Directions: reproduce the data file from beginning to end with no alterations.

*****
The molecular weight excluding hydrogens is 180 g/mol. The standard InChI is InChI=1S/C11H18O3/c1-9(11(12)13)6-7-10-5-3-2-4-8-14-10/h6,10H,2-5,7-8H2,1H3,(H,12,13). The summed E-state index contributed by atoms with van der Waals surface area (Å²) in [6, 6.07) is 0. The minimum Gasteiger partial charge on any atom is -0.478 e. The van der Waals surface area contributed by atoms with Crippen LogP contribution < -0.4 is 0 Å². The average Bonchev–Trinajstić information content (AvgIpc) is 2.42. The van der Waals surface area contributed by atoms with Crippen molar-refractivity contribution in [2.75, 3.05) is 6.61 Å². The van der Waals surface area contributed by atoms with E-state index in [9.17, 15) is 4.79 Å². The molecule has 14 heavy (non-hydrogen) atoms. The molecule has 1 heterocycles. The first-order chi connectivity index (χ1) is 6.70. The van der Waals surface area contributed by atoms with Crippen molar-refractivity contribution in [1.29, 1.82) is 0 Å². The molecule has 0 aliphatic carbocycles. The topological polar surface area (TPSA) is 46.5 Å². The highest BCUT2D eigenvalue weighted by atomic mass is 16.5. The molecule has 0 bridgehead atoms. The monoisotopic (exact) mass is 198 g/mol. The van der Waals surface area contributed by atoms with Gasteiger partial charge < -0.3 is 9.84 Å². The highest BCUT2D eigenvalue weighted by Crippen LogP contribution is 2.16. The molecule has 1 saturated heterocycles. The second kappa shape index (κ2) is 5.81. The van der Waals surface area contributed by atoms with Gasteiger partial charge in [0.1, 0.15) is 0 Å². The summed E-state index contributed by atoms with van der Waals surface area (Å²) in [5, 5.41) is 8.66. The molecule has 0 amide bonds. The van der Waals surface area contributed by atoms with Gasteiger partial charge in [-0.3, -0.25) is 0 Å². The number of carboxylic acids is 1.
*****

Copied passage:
The molecular weight excluding hydrogens is 180 g/mol. The standard InChI is InChI=1S/C11H18O3/c1-9(11(12)13)6-7-10-5-3-2-4-8-14-10/h6,10H,2-5,7-8H2,1H3,(H,12,13). The summed E-state index contributed by atoms with van der Waals surface area (Å²) in [6, 6.07) is 0. The minimum Gasteiger partial charge on any atom is -0.478 e. The van der Waals surface area contributed by atoms with Crippen LogP contribution < -0.4 is 0 Å². The average Bonchev–Trinajstić information content (AvgIpc) is 2.42. The van der Waals surface area contributed by atoms with Crippen molar-refractivity contribution in [2.75, 3.05) is 6.61 Å². The van der Waals surface area contributed by atoms with E-state index in [9.17, 15) is 4.79 Å². The molecule has 14 heavy (non-hydrogen) atoms. The molecule has 1 heterocycles. The first-order chi connectivity index (χ1) is 6.70. The van der Waals surface area contributed by atoms with Crippen molar-refractivity contribution in [1.29, 1.82) is 0 Å². The molecule has 0 aliphatic carbocycles. The topological polar surface area (TPSA) is 46.5 Å². The highest BCUT2D eigenvalue weighted by atomic mass is 16.5. The molecule has 0 bridgehead atoms. The monoisotopic (exact) mass is 198 g/mol. The van der Waals surface area contributed by atoms with Gasteiger partial charge < -0.3 is 9.84 Å². The highest BCUT2D eigenvalue weighted by Crippen LogP contribution is 2.16. The molecule has 1 saturated heterocycles. The second kappa shape index (κ2) is 5.81. The van der Waals surface area contributed by atoms with Gasteiger partial charge in [0.1, 0.15) is 0 Å². The summed E-state index contributed by atoms with van der Waals surface area (Å²) in [5, 5.41) is 8.66. The molecule has 0 amide bonds. The van der Waals surface area contributed by atoms with Gasteiger partial charge in [-0.3, -0.25) is 0 Å². The number of carboxylic acids is 1.